Boston Marathon story: A motorman’s job, a wife’s anguish

Hertford1By Cynthia Prairie

Sarah Ringquist-Paulicelli of Hanover, Mass., her four children and a nephew came to Chester last weekend for a nine-day visit with her mother, Sharon Baker, owner of the Country on the Common clothing store. Sarah’s husband, John, planned to join them for a two-night visit Monday evening, after work.

But at 3:05 that afternoon —  just as the family was heading to the playground at Chester-Andover Elementary School — Ringquist-Paulicelli’s cell phone rang.

John, a motorman for the Massachusetts Bay Transit Authority in Boston, was on the other end.

Minutes earlier, around 2:50 p.m., he said, two bombs had exploded near the finish line of the 117th Boston Marathon, right above his head. News reports now confirm that three people — two young women and an 8-year-old boy — were killed and 176 were injured.

John Paulicelli, the son-in-law of Chesterite Sharon Baker, was driving a train when the marathon explosions occurred overhead. Photo provided.

John Paulicelli, the son-in-law of Chester’s Sharon Baker, was driving a train when the marathon explosions occurred overhead. Photo provided.

John Paulicelli had been operating his Greenline train beneath Boyleston Street, at the marathon’s finish line, when – even above the noise of his train – he heard a muffled bang. “My train shutters, like a tremor, almost like a little rumble. It was out of the ordinary,” Paulicelli says, adding that he knows that track well since he drives it many times a day.

His wife worried, her mind flashing back to 2001. “Just because of 9-11, I’ve always been afraid of something like that … with him working in Boston. So when he called me, my heart was in my throat. … I was pretty scared.”

After John’s initial call, authorities cut off all cell phone service just in case cell phones would be used to detonate more bombs. “I didn’t hear from him for about four hours,” says Ringquist-Paulicelli, “and I couldn’t get through because all the cell service was shut down. Of course, I’m up here, three and a half hours away and watching it on TV.”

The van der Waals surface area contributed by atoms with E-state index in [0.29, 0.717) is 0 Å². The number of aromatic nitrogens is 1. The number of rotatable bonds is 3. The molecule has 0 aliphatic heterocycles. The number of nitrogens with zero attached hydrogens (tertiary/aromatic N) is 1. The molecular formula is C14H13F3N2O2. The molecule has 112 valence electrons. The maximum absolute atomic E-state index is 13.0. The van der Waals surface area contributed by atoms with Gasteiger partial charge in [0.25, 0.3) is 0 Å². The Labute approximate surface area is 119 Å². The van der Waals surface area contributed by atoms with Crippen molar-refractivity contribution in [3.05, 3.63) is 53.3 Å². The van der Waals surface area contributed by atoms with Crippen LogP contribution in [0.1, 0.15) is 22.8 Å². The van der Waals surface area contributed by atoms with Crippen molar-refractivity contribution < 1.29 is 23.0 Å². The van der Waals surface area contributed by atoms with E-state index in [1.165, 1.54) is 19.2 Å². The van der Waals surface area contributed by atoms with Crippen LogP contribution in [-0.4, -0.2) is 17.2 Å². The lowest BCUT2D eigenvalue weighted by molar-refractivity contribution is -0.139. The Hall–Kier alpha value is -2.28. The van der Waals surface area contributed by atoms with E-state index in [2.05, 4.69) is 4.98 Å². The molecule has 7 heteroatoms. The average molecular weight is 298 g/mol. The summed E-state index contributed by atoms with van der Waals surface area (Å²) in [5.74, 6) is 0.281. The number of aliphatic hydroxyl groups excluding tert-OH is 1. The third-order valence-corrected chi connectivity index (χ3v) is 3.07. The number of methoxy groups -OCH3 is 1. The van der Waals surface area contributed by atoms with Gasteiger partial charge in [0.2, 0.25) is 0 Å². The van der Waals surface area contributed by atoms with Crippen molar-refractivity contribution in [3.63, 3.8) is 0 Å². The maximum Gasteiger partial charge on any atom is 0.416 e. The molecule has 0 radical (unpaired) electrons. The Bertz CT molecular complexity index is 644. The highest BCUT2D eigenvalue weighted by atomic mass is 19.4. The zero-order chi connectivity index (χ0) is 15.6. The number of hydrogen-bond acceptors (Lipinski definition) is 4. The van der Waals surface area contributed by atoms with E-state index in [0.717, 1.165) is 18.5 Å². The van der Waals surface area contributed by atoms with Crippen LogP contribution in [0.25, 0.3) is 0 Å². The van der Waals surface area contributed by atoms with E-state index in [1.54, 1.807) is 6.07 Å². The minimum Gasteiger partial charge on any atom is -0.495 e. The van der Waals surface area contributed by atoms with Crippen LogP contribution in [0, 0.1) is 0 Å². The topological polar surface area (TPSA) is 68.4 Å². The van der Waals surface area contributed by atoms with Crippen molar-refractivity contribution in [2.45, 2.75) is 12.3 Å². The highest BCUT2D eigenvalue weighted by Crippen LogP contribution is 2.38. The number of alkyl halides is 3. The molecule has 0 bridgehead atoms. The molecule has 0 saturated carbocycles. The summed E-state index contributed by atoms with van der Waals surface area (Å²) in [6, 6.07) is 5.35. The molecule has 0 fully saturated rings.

Although he felt the first explosion, Paulicelli’s train had  apparently already passed it. By the time the second bomb exploded — about 10 seconds later — he had passed that as well. That’s when the dispatcher began calling the trains, first to say there was a “police action.”

But moments later, he says, dispatchers announced that a massive evacuation was taking place and the motormen would be under police advisement. “When you hear that, it is scary,” Paulicelli says.

“At the next stop,” Paulicelli recalls, “people started piling into the train. It was chock full. Everyone who got on the train seemed very upset, crying, dazed.” Once at street level, passengers were told to go to one of the many marathon Red Cross tents if they needed help.

The whole situation was “shocking, crazy,” Paulicelli says.

His wife, Sarah, says, “I’m so relieved now. I feel so sad for everyone. It is just awful, just awful.”

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About the Author: Cynthia Prairie has been a newspaper editor for 30 years, having worked at such publications as the Raleigh Times, the Baltimore News American, the Buffalo Courier Express, the Chicago Sun-Times and the Patuxent Publishing chain of community newspapers in Maryland. She and her family moved to Chester, Vermont in 2004.

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  1. Sharon Baker says:

    Cynthia,

    Thank you for such a personal perspective over such a sad and shocking event. It was almost surreal when the call came from John. Thank goodness there were so many in the line of duty who stepped up to the plate, did their jobs and made it easier for the public to get out of harm’s way. Hats off to you, John!